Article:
Monday, 21 April 2014

1984 revisited

Early last week, I felt an irresistible temptation to reach out for a second time for the George Orwell’s book. I first and last read it on the spur of the moment in the summer of 2006 and just like with The Beautiful Mind, I remembered little from the first encounter with the work. For no apparent reason until the beginning of the last part, I was deluding myself that the book would have a happy ending, something totally unimaginable in the communist nightmare depicted in George Orwell’s last remarkable piece of writing.

While delving into the book and taking in its purport much better than when I was eighteen, I wondered what had inspired George Orwell to think up horrifyingly bleak picture of the future world. Was there any premise in 1947 or 1948, when the book was committed into paper, why the world order could develop into a gloomy picture of communist tyranny? Three years have elapsed since the end of WW2, half of the very war’s duration. Great Britain was drowning in penury, Europe was divided into two political spheres of influences, Germany was divided into four occupation zones, in each Western European countries communist parties were meaningful, although not main players in political arenas, ordinary people were fearing the onset of the third, much more cruel world war. Was the threat of communism spilling over Western swathes of Europe so conceivable?

Around that time communism was still spreading and robustly competing capitalism. The Korean war about to break out in 1950, the communist party took over rule in China in 1949, Fidel Castro got hold of power in 1959, Stalin was still alive and mighty. At that time it could be said the peril of communism spreading far and wide was as serious as never before. Shortly after the warning George Orwell wanted to give to the world was published, the peril began to slowly wane. Stalin died in 1953, subsequently the totalitarian system in the Soviet Union and in the Soviet bloc countries set off to gradually thaw out. There was no possibility to break away from the fetters of the dreadful ideology, but its intensity was less callous. In the meantime in other parts of the world setting up communist regimes was in overdrive. The communism was to hold up well for a thousand years. For (above all) economic reasons it failed to stand the test of time much faster. In countries not being a part of Soviet bloc the system began to fall into pieces gradually. The Soviet bloc disintegrated in 1989, after a decade of progressing decomposition. These days the hard-core communist regime has its last bastion in North Korea and despite economic misery, the isolated country does not seem likely to break free.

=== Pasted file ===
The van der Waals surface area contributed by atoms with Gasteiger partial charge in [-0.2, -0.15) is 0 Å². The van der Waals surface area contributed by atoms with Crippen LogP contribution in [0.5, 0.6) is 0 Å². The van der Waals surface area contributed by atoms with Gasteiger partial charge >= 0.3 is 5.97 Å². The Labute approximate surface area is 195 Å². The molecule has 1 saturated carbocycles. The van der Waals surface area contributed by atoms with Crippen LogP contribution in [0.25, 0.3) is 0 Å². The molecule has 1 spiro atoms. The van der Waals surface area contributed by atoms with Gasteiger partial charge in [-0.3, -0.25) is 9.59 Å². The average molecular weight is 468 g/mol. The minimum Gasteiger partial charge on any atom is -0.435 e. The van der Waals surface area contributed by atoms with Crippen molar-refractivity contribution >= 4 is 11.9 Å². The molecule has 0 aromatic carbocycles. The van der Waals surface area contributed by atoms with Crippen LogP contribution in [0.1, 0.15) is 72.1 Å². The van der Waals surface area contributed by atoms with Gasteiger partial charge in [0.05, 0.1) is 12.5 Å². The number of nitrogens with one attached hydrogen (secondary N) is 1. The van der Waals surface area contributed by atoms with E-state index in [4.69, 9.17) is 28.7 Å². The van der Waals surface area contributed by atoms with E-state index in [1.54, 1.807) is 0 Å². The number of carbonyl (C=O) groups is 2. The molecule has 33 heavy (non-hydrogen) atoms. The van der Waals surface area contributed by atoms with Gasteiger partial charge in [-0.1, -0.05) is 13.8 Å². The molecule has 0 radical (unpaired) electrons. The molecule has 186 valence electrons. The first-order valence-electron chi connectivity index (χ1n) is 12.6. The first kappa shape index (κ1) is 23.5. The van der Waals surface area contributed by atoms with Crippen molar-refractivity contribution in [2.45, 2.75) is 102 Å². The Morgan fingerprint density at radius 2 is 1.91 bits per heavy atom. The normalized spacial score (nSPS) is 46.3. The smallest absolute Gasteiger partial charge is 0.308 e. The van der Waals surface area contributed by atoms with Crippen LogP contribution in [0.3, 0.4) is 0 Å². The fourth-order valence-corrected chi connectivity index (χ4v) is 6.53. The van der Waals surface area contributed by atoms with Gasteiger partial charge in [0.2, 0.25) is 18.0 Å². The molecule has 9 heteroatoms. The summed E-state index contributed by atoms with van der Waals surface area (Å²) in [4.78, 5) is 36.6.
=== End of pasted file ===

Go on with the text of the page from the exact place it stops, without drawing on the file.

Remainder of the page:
George Orwell surely drew inspiration from the darkest side of Stalinist purge of 1930s, yet the cruel regime of Oceania outstripped the pre-WW2 Soviet Union. The abhorrent vision of totalitarian regime puts status of Poland when it was a part of the Soviet bloc in interesting perspective. Although Poland was not a free country, the oppressive system could have suppressed Poles much more. Władysław Pasikowski, director of Jack Strong, in his interview for Polityka weekly, attempting to weigh up whether Mr Kuklinski’s liaison with CIA was a treason, tackles the problem with a question, whether People’s Poland was an independent country or the 17th Soviet republic. Although we do not concur in assessment of Mr Kuklinski’s deeds, Mr Pasikowski very wisely points out Poland was neither a sovereign country, nor a part of the Soviet Union. It was somewhere in between. Between the white and the black there always is a wide area, with different shades of grey. In People’s Poland ordinary people, who led ordinary lives could feel they enjoyed some degree of freedom, while the statesmen and all the people active in top politics at that time were much closer to the Soviet Republic. Fortunately, in authoritarian Poland after 1956 individuals were given some autonomy and even if their lives were miserable, they at least could feel safe, provided they did not stick their neck out. From the perspective of Stalinist Russia, so much, from the perspective of today’s free Poland, so little…

On one of wintery evenings, being at the loose end, I indulged in watching Dziennik Telewizyjny, the main TV news broadcast in the state-controlled television. One of early January 1987 issues contained two long reports of Poland and United States struggling onslaught of winter. Footages from Poland showed snowploughs pushing away snowdrifts, trucks coming over with supplies of food to villages cut off from the rest of the world, news of heat supply being uninterrupted by winter, etc. In the meantime in the United States winter wreaked havoc to all the infrastructure – airplanes stranded, airports closed, drivers freezing in their cars on motorways, people falling over on slippery pavements and breaking limbs, cars skidding on icy roads. The message put over between the lines: look, winter brings the capitalist country to its knees, while we, despite adversities, are moving on! I was kind of impressed by the efforts of propaganda-engineers, at least their output was more clever than crass reports of “exceeded five-years plan of shoe-polish production”.

It took me two evenings to read the book from cover to cover. The next masterpiece of 20th century literature to swallow will be the Master and Margarita, to be revisited after over nine years.

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